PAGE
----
Category Archives: Poetry

Easter, 1916

Easter, 1916

By William Butler Yeats 1865–1939

I have met them at close of day
Coming with vivid faces
From counter or desk among grey
Eighteenth-century houses.
I have passed with a nod of the head
Or polite meaningless words,
Or have lingered awhile and said
Polite meaningless words,
And thought before I had done
Of a mocking tale or a gibe
To please a companion
Around the fire at the club,
Being certain that they and I
But lived where motley is worn:
All changed, changed utterly:
A terrible beauty is born.

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Black Power Dialectics (HUM415)

Note that this clip is prefaced with a commercial. Does that mean consumer capitalism has won? That it contains the seeds of its own destruction?

In any case, consider these words:

The course of revolution is 360 degrees.

Understand the cycle that never ends.

Understand the beginning to be the end and nothing

in between but space and time that I make or you make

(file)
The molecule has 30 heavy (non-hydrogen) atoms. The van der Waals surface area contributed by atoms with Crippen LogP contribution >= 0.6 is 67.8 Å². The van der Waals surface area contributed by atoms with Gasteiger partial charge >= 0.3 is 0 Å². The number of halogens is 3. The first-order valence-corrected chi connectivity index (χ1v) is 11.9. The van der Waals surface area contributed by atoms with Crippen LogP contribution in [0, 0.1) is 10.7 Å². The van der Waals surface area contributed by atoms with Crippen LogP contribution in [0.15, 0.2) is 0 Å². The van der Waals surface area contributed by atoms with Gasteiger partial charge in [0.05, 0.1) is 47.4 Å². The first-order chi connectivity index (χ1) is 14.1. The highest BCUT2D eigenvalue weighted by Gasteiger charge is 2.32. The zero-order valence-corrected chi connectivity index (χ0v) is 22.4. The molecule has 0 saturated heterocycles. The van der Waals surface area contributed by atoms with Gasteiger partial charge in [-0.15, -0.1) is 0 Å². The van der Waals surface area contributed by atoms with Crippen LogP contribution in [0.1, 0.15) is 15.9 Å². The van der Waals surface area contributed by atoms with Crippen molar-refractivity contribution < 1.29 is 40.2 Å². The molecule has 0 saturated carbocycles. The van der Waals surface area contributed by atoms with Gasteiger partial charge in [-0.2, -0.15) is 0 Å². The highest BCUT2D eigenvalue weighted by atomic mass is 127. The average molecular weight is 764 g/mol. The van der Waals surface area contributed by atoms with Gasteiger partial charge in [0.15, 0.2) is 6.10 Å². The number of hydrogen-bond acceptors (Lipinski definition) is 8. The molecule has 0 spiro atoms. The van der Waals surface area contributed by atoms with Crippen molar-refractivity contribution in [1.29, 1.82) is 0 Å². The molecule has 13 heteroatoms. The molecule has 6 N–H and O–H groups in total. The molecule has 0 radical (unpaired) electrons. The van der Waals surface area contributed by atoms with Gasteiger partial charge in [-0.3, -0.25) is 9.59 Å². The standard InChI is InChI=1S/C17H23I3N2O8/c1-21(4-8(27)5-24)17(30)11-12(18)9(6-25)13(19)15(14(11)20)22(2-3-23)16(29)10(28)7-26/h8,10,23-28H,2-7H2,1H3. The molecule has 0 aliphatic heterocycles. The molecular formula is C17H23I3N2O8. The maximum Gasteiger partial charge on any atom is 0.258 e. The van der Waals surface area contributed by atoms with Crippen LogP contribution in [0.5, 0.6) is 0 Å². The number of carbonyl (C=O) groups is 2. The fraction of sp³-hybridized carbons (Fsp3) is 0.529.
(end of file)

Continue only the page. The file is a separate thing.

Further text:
to relate or not to relate to the world outside my mind, your mind.

Speak not of revolution until you are willing to eat rats to survive.

What can you do with these lyrics?

Dialectics in Exile

The village of Hollywood was planned according to the


People in these parts have of heaven. In these parts

They have come to the conclusion that God

Requiring a heaven and a hell, didn’t need to

Plan two establishments but

Just the one: heaven. It

Serves the unprosperous, unsuccessful

As hell.

— Bertolt Brecht, “Hollywood Elegies”

Amiri Baraka (1934-2014)

Poet, playwright, provocateur, Black Power radical, Marxist-Leninist, founding member of the Black Arts Movement: Amiri Baraka exemplified the restless energy of a generation who came of age at the high point of a kind of postwar urban negritude. Impatient, inflammatory, intelligent, and indignant– impossible to commodify– Baraka never backed down.